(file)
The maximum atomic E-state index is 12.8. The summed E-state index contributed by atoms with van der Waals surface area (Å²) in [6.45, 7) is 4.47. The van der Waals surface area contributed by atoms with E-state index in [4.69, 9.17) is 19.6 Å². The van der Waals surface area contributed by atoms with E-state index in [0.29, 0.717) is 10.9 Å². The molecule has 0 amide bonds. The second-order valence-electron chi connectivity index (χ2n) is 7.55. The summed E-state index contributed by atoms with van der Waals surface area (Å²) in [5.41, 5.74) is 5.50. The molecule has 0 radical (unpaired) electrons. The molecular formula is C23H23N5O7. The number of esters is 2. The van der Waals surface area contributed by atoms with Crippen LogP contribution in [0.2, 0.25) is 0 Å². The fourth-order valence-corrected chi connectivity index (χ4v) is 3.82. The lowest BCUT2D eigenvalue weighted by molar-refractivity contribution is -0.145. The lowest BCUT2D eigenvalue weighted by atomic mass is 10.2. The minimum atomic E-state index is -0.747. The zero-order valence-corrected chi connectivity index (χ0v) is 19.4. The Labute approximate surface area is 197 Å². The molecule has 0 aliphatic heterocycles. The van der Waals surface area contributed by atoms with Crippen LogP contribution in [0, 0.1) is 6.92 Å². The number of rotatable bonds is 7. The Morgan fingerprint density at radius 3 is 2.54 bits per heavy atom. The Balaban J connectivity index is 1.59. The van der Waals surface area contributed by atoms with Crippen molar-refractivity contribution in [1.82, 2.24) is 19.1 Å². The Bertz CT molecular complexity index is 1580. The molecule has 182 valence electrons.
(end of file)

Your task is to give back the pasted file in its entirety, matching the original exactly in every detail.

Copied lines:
The maximum atomic E-state index is 12.8. The summed E-state index contributed by atoms with van der Waals surface area (Å²) in [6.45, 7) is 4.47. The van der Waals surface area contributed by atoms with E-state index in [4.69, 9.17) is 19.6 Å². The van der Waals surface area contributed by atoms with E-state index in [0.29, 0.717) is 10.9 Å². The molecule has 0 amide bonds. The second-order valence-electron chi connectivity index (χ2n) is 7.55. The summed E-state index contributed by atoms with van der Waals surface area (Å²) in [5.41, 5.74) is 5.50. The molecule has 0 radical (unpaired) electrons. The molecular formula is C23H23N5O7. The number of esters is 2. The van der Waals surface area contributed by atoms with Crippen LogP contribution in [0.2, 0.25) is 0 Å². The fourth-order valence-corrected chi connectivity index (χ4v) is 3.82. The lowest BCUT2D eigenvalue weighted by molar-refractivity contribution is -0.145. The lowest BCUT2D eigenvalue weighted by atomic mass is 10.2. The minimum atomic E-state index is -0.747. The zero-order valence-corrected chi connectivity index (χ0v) is 19.4. The Labute approximate surface area is 197 Å². The molecule has 0 aliphatic heterocycles. The van der Waals surface area contributed by atoms with Crippen LogP contribution in [0, 0.1) is 6.92 Å². The number of rotatable bonds is 7. The Morgan fingerprint density at radius 3 is 2.54 bits per heavy atom. The Balaban J connectivity index is 1.59. The van der Waals surface area contributed by atoms with Crippen molar-refractivity contribution in [1.82, 2.24) is 19.1 Å². The Bertz CT molecular complexity index is 1580. The molecule has 182 valence electrons.